Continuing to work through some of the Questions you all submitted for blog articles. This question comes from Jack Mendenhall:
"What advice can you give to someone just beginning to shape boards?"
I'm glad someone asked this question. Shaping surfboards is a science-driven art form. There is no shortage of theory that goes into surfboard design; but there is also personal preference, human-error, and outside influences.
Like any project, start with a bunch of research. Figure out what you want to make, and look at 10 different shapers' iterations of that thing. The internet is a great resource for photos and model descriptions, but get out of the house and go feel some rails. Visit a couple shops and feel the weights and look the boards over. Don't be embarrassed to say you're trying to shape one. Usually the shop guys can tell what your intentions are, by the way you scope out a board anyway, so strike up a conversation. We're happy to chat and share, and I know there were a bunch of guys who were willing to answer my questions 10 years ago when I was working on my first board.
Once you get a good feel for what you are trying to make, find or make a good template. Trust us, the more time you spend getting the outline perfected, the better the rest of the process will go. (That includes cutting out the outline on the blank). There are plenty of shaping tutorials available, so I won't labor over the exact how-to's, but it's definitely in your best interest to go slowly and carefully on the outline.
Taking your time is probably the crux of the advice here. There's a tendency to get impatient, and want to finish. (We get it, it's exciting to finish a board, because you can't wait to try it.) But shaping a surfboard is a process. Maybe write this with a marker on a piece of paper, and tape it to the wall:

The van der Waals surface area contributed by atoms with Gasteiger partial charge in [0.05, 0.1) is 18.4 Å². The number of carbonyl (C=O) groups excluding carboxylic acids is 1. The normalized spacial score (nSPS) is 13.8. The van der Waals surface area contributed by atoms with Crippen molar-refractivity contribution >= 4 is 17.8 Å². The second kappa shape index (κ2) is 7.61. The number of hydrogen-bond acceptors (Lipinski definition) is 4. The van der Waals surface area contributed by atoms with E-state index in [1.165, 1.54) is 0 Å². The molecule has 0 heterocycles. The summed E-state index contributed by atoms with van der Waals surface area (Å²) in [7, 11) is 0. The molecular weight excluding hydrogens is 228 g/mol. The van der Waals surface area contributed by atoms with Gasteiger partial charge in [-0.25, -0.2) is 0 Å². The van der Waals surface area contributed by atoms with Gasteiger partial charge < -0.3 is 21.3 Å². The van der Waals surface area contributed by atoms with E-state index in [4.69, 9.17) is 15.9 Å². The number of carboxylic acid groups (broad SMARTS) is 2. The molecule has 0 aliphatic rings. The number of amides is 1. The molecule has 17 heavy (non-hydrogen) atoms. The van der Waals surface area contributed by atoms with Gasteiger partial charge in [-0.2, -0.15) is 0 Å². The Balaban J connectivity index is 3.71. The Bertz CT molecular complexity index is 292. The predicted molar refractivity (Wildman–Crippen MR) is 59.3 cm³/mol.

BUILD IT LIKE THIS IS THE ONLY SURFBOARD YOU ARE EVER GOING TO MAKE.
The reality is, the material costs of building a surfboard are extremely high. You can probably buy a really nice surfboard in great condition for the same price as building one yourself, so if you are going to embark on a shaping project, don't rush it.
It's easy to get tunnel vision when working on a project like this (obsess over one area or blemish) if you find yourself overly focused on one area, set the tools down and walk away. It's soooo valuable to come back and look at the whole board with fresh eyes. When you get overly focused on one element, it tends to magnify the severity. Walking away for a while, and coming back with fresh eyes allows you to put things back in perspective a bit and keep the bigger picture in focus.
If you start to wonder if your rails are too boxy, or too pinched, take a break and go feel some rails of some boards you like.
I remember working on my first couple boards, and I had a tendency to want to play it too safe and call it "good enough", for fear that I was going to ruin my progress if I kept going. (Another great reason to pause and compare to other boards.) This serves to remind you that you aren't quite there yet.
Don't expect to shape a surfboard in a single sitting, unless you have major help and guidance from an experienced teacher.
If you are taking the DIY approach, there is really no need to hurry. Plan to work on it for an hour or two at a time, for several days, and enjoy the process.
In review, our tips for shaping your first surfboard are:
1. Do your research
2. Ask Questions
3. Take Your Time
4. Build it like it's the only surfboard you are ever going to make
5. Give your eyes and inner-critic frequent breaks
6. Enjoy the process
7. Go back and show the people who helped you what you made